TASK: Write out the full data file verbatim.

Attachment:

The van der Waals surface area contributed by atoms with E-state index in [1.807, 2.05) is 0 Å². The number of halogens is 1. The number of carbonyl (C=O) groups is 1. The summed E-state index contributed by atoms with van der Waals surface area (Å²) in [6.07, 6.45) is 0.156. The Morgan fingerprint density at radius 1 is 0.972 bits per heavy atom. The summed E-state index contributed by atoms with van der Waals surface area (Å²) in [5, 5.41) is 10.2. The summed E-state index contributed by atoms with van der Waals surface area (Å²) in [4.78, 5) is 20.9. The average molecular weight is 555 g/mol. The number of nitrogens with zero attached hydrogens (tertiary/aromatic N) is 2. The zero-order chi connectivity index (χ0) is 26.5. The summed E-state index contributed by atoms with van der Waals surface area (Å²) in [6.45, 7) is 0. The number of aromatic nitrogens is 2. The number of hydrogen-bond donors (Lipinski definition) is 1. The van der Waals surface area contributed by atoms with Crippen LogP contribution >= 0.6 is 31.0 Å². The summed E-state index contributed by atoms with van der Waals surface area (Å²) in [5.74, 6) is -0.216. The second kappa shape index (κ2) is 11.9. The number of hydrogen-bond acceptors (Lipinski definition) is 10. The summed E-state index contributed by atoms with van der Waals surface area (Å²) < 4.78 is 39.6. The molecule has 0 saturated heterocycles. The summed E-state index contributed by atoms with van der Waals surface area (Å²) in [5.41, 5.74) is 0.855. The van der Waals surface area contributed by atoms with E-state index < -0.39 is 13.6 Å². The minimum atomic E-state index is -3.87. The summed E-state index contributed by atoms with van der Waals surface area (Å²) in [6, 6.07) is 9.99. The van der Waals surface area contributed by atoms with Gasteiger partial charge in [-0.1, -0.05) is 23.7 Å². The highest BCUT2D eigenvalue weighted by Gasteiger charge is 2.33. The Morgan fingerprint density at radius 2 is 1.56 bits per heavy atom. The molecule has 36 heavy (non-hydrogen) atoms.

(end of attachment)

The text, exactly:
The van der Waals surface area contributed by atoms with E-state index in [1.807, 2.05) is 0 Å². The number of halogens is 1. The number of carbonyl (C=O) groups is 1. The summed E-state index contributed by atoms with van der Waals surface area (Å²) in [6.07, 6.45) is 0.156. The Morgan fingerprint density at radius 1 is 0.972 bits per heavy atom. The summed E-state index contributed by atoms with van der Waals surface area (Å²) in [5, 5.41) is 10.2. The summed E-state index contributed by atoms with van der Waals surface area (Å²) in [4.78, 5) is 20.9. The average molecular weight is 555 g/mol. The number of nitrogens with zero attached hydrogens (tertiary/aromatic N) is 2. The zero-order chi connectivity index (χ0) is 26.5. The summed E-state index contributed by atoms with van der Waals surface area (Å²) in [6.45, 7) is 0. The number of aromatic nitrogens is 2. The number of hydrogen-bond donors (Lipinski definition) is 1. The van der Waals surface area contributed by atoms with Crippen LogP contribution >= 0.6 is 31.0 Å². The summed E-state index contributed by atoms with van der Waals surface area (Å²) in [5.74, 6) is -0.216. The second kappa shape index (κ2) is 11.9. The number of hydrogen-bond acceptors (Lipinski definition) is 10. The summed E-state index contributed by atoms with van der Waals surface area (Å²) < 4.78 is 39.6. The molecule has 0 saturated heterocycles. The summed E-state index contributed by atoms with van der Waals surface area (Å²) in [5.41, 5.74) is 0.855. The van der Waals surface area contributed by atoms with E-state index < -0.39 is 13.6 Å². The minimum atomic E-state index is -3.87. The summed E-state index contributed by atoms with van der Waals surface area (Å²) in [6, 6.07) is 9.99. The van der Waals surface area contributed by atoms with Gasteiger partial charge in [-0.1, -0.05) is 23.7 Å². The highest BCUT2D eigenvalue weighted by Gasteiger charge is 2.33. The Morgan fingerprint density at radius 2 is 1.56 bits per heavy atom. The molecule has 36 heavy (non-hydrogen) atoms.